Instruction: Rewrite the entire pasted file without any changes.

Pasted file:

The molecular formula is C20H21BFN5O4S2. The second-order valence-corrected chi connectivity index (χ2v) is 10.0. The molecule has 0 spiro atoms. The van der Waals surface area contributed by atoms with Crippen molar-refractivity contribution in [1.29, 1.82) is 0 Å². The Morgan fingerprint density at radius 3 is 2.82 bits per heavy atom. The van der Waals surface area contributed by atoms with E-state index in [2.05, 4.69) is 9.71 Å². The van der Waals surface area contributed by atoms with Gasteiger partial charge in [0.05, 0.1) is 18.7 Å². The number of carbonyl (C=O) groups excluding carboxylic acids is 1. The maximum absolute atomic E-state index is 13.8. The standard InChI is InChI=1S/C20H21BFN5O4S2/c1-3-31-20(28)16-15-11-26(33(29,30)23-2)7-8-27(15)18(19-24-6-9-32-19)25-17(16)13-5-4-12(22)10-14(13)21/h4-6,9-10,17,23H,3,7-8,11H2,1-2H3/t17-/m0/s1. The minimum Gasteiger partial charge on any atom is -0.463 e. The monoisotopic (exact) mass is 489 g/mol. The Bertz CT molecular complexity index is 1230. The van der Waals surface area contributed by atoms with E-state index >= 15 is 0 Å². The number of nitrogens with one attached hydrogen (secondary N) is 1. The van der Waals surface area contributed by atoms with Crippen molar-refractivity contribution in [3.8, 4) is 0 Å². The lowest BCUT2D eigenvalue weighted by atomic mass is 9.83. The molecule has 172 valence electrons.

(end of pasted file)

The molecular formula is C20H21BFN5O4S2. The second-order valence-corrected chi connectivity index (χ2v) is 10.0. The molecule has 0 spiro atoms. The van der Waals surface area contributed by atoms with Crippen molar-refractivity contribution in [1.29, 1.82) is 0 Å². The Morgan fingerprint density at radius 3 is 2.82 bits per heavy atom. The van der Waals surface area contributed by atoms with E-state index in [2.05, 4.69) is 9.71 Å². The van der Waals surface area contributed by atoms with Gasteiger partial charge in [0.05, 0.1) is 18.7 Å². The number of carbonyl (C=O) groups excluding carboxylic acids is 1. The maximum absolute atomic E-state index is 13.8. The standard InChI is InChI=1S/C20H21BFN5O4S2/c1-3-31-20(28)16-15-11-26(33(29,30)23-2)7-8-27(15)18(19-24-6-9-32-19)25-17(16)13-5-4-12(22)10-14(13)21/h4-6,9-10,17,23H,3,7-8,11H2,1-2H3/t17-/m0/s1. The minimum Gasteiger partial charge on any atom is -0.463 e. The monoisotopic (exact) mass is 489 g/mol. The Bertz CT molecular complexity index is 1230. The van der Waals surface area contributed by atoms with E-state index >= 15 is 0 Å². The number of nitrogens with one attached hydrogen (secondary N) is 1. The van der Waals surface area contributed by atoms with Crippen molar-refractivity contribution in [3.8, 4) is 0 Å². The lowest BCUT2D eigenvalue weighted by atomic mass is 9.83. The molecule has 172 valence electrons.